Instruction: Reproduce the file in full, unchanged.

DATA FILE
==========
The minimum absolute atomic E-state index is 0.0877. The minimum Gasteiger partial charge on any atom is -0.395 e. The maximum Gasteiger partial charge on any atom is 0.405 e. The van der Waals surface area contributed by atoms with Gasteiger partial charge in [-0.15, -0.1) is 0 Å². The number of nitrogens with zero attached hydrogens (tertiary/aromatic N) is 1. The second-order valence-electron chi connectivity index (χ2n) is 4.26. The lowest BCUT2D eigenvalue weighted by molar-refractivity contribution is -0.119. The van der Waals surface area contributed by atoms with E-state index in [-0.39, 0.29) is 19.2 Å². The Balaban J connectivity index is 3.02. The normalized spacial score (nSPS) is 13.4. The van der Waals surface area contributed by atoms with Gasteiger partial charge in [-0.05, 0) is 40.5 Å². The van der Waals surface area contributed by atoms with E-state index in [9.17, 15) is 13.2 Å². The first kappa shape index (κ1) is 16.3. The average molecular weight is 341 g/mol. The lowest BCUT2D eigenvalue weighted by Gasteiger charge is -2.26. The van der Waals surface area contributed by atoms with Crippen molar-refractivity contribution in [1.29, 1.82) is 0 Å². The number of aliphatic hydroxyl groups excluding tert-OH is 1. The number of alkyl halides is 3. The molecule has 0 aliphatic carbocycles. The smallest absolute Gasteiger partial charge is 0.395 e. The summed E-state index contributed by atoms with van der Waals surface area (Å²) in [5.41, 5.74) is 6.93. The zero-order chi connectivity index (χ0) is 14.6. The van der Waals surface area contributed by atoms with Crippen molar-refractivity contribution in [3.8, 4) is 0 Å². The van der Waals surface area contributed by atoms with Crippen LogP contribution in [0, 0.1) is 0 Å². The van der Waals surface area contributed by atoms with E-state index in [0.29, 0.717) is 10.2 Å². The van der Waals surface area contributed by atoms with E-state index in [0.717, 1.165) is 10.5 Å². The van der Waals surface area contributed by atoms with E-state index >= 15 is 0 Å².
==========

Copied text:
The minimum absolute atomic E-state index is 0.0877. The minimum Gasteiger partial charge on any atom is -0.395 e. The maximum Gasteiger partial charge on any atom is 0.405 e. The van der Waals surface area contributed by atoms with Gasteiger partial charge in [-0.15, -0.1) is 0 Å². The number of nitrogens with zero attached hydrogens (tertiary/aromatic N) is 1. The second-order valence-electron chi connectivity index (χ2n) is 4.26. The lowest BCUT2D eigenvalue weighted by molar-refractivity contribution is -0.119. The van der Waals surface area contributed by atoms with E-state index in [-0.39, 0.29) is 19.2 Å². The Balaban J connectivity index is 3.02. The normalized spacial score (nSPS) is 13.4. The van der Waals surface area contributed by atoms with Gasteiger partial charge in [-0.05, 0) is 40.5 Å². The van der Waals surface area contributed by atoms with E-state index in [9.17, 15) is 13.2 Å². The first kappa shape index (κ1) is 16.3. The average molecular weight is 341 g/mol. The lowest BCUT2D eigenvalue weighted by Gasteiger charge is -2.26. The van der Waals surface area contributed by atoms with Crippen molar-refractivity contribution in [1.29, 1.82) is 0 Å². The number of aliphatic hydroxyl groups excluding tert-OH is 1. The number of alkyl halides is 3. The molecule has 0 aliphatic carbocycles. The smallest absolute Gasteiger partial charge is 0.395 e. The summed E-state index contributed by atoms with van der Waals surface area (Å²) in [5.41, 5.74) is 6.93. The zero-order chi connectivity index (χ0) is 14.6. The van der Waals surface area contributed by atoms with Crippen molar-refractivity contribution in [3.8, 4) is 0 Å². The van der Waals surface area contributed by atoms with Crippen LogP contribution in [0, 0.1) is 0 Å². The van der Waals surface area contributed by atoms with E-state index in [0.29, 0.717) is 10.2 Å². The van der Waals surface area contributed by atoms with E-state index in [0.717, 1.165) is 10.5 Å². The van der Waals surface area contributed by atoms with E-state index >= 15 is 0 Å².